Scottish referee Bobby Madden expects 'surreal' atmosphere at behind-closed-doors matches
Madden would also welcome the introduction of VAR in Scotland but acknowledges there is no money available for it in the wake of the coronavirus pandemic
Last Updated: 17/06/20 6:20am
Referee Bobby Madden expects a surreal atmosphere to greet officials and players when football returns behind closed doors, with the absence of supporters likely to affect individuals in different ways.
Madden is a Scottish FA, UEFA and FIFA referee, which means he will have to wait to return to action following the decision to end the season in Scotland, with Celtic crowned champions for the ninth time in a row.
Match officials in England are preparing to get back out on the pitch, however, with the Premier League returning on Wednesday with a double header of matches, beginning with Aston Villa vs Sheffield United - live on Sky Sports.
Madden is convinced match officials will return in strong physical condition, although it remains to be seen how they will cope with the unusual circumstances of playing in an empty stadium.
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"Physically, everyone will be well prepared, because we are professional in how we apply ourselves," he told Sky Sports News.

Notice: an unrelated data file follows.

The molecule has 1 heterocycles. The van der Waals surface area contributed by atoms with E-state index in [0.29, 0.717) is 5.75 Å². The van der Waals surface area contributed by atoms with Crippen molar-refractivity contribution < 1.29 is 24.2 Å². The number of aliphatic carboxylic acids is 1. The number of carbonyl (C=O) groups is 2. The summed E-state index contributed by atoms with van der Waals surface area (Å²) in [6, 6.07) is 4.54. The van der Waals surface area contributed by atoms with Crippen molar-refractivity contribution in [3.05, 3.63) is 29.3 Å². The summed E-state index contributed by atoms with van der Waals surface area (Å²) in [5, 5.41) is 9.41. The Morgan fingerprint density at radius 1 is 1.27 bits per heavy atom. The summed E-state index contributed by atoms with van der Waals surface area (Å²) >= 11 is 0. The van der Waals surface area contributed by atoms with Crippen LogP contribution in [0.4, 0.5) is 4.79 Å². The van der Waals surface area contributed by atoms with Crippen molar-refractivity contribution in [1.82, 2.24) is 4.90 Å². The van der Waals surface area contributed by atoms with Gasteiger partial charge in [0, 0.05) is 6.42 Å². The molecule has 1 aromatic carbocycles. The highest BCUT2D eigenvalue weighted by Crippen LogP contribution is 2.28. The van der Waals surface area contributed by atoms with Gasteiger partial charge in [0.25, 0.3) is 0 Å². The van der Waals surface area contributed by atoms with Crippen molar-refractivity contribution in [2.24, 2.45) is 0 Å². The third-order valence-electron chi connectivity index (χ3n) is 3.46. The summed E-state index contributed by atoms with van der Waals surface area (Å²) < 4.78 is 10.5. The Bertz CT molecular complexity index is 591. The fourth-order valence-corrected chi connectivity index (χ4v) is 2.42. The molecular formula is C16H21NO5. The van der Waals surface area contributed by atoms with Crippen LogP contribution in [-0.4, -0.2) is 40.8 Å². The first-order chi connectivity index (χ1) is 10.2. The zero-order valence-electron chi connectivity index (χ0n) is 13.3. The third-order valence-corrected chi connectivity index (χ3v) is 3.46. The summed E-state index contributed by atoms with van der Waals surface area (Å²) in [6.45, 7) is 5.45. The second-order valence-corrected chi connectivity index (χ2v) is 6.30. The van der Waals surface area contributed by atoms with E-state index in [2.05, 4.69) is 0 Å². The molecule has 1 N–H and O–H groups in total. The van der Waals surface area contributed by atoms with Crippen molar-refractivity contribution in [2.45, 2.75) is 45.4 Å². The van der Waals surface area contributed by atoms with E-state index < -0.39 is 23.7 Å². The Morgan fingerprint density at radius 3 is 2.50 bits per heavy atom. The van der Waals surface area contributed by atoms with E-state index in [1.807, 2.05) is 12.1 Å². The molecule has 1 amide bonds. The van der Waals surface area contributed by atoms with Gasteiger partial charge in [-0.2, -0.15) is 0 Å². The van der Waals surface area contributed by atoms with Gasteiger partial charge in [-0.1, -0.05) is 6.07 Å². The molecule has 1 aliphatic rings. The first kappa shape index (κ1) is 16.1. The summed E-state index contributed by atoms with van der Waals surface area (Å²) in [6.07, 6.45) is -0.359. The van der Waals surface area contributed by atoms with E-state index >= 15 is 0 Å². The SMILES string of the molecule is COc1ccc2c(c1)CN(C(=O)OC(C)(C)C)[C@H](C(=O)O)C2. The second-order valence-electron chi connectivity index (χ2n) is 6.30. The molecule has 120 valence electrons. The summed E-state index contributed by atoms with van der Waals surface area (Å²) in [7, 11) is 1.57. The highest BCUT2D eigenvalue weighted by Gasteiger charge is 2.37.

"I fully expect we'll go in and hit the ground running but it will be a strange environment to go back into refereeing, as it looks right now as if we might return without spectators.
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"I've experienced it once, when Dynamo Moscow played Bayern Munich in a behind-closed-doors game.
"I would say the intensity is there but you don't have the pressure from the crowd. I think the tempo of the game can sometimes increase when the crowd become more animated and players feed off that.
"It will be surreal, particularly in the bigger matches, where you're used to there being 50-60,000 there.
"You'll need to make sure you're fully focused and motivated and I think you will be because if you think of the coverage these games are going to get, you can't afford to let your performances dip. You and tour future appointments are judged on that.
"There also might be some players who feel under pressure from spectators, who feel if they make a mistake they'll be on their back, so certain individuals might play with more freedom. You just don't know."
The possible introduction of VAR into Scottish football appeared destined to be a key talking point in the 2020/21 season but any decision on that will have to wait a little longer.
Scottish FA CEO Ian Maxwell revealed to Sky Sports in a recent interview that the costs involved are currently too prohibitive as clubs cope with the financial fallout of the coronavirus pandemic.
Madden believes it will prove to be a welcome addition, however, if and when it does finally arrive in Scotland - as long as it is utilised correctly.
"It's disappointing not to have VAR. It would be good experience for the referees but more importantly it gives a greater accuracy in crucial match decisions," he added.
"I think any tool that will help the match referees to make those decisions, we should be trying to utilise.
"It's going to be pushed further down the line and how far, I don't know.
"VAR is a great tool if used correctly and the sooner it comes into Scottish football, the better for everyone."